George: I like to have a line or two that make your ear cock up when you hear them on radio. Like ‘guilty feet ain’t got no rhythm’ or ‘drag me to the hell and back’ from ‘Freedom’. How many people put a word like ‘feet’ in a love song? It’s hardly a romantic word.
Andrew: It’s more than that. It’s the imagery. A really brilliant lyric is one that doesn’t draw your attention away from the music but supports it. Like ‘like a prisoner who has his own key’.
Do you make Number One records or good records?
Andrew: Number One records are good records.
George: I would like every record I write to be a Number One.’Careless Whisper’ and ‘Wake Me Up Before You Go Go’ sold more than ever sold before because they are very, very good pop records. A lot of people who don’t like us were even shaken a little by ‘Careless Whisper’. But it’s so grudging! They say, we like ‘Careless Whisper’ but we don’t like Wham! so, help, what can I say? Oh, let’s say, what a great sax solo. It’s as if I had nothing to do with it. It’s great sax solo because I wrote it.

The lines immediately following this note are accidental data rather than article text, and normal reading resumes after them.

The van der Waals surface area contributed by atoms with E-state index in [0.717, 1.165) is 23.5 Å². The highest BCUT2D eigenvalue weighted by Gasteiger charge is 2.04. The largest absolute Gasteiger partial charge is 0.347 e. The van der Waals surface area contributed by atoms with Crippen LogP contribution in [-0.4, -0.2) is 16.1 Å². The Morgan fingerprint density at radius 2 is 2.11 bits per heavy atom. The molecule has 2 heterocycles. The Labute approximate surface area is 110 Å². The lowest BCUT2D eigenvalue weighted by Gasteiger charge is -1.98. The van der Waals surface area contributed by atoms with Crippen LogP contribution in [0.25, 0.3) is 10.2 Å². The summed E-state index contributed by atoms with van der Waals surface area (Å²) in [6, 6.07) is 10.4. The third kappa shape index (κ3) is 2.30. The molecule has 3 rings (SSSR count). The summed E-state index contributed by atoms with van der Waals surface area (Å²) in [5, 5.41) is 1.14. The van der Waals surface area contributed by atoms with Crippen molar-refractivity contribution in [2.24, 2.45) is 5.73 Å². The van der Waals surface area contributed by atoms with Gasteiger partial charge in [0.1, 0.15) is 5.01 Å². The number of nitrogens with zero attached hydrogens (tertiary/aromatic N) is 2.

What Wham! record do you hate most?
George: ‘Bad Boys’. I hate it. It’s like an albatross round my neck.
Andrew: It’s actually a bloody good dance record. It’s got a good structure.
George: It’s too formularised. Those couple of months making that record and ‘Fantastic’ album was the worst point in my career. I couldn’t see the wood for the trees. I didn’t know what I was doing. Still, I think ‘Fantastic’ was a reasonably good first album made under a lot of pressure.
The new one, however, is really, really good album and that will show in sales even though there are a lot of people who won’t give it the benefit of the doubt. That’s a shame. But it won’t make any difference to us or the way we write and certainly not to our bank balances.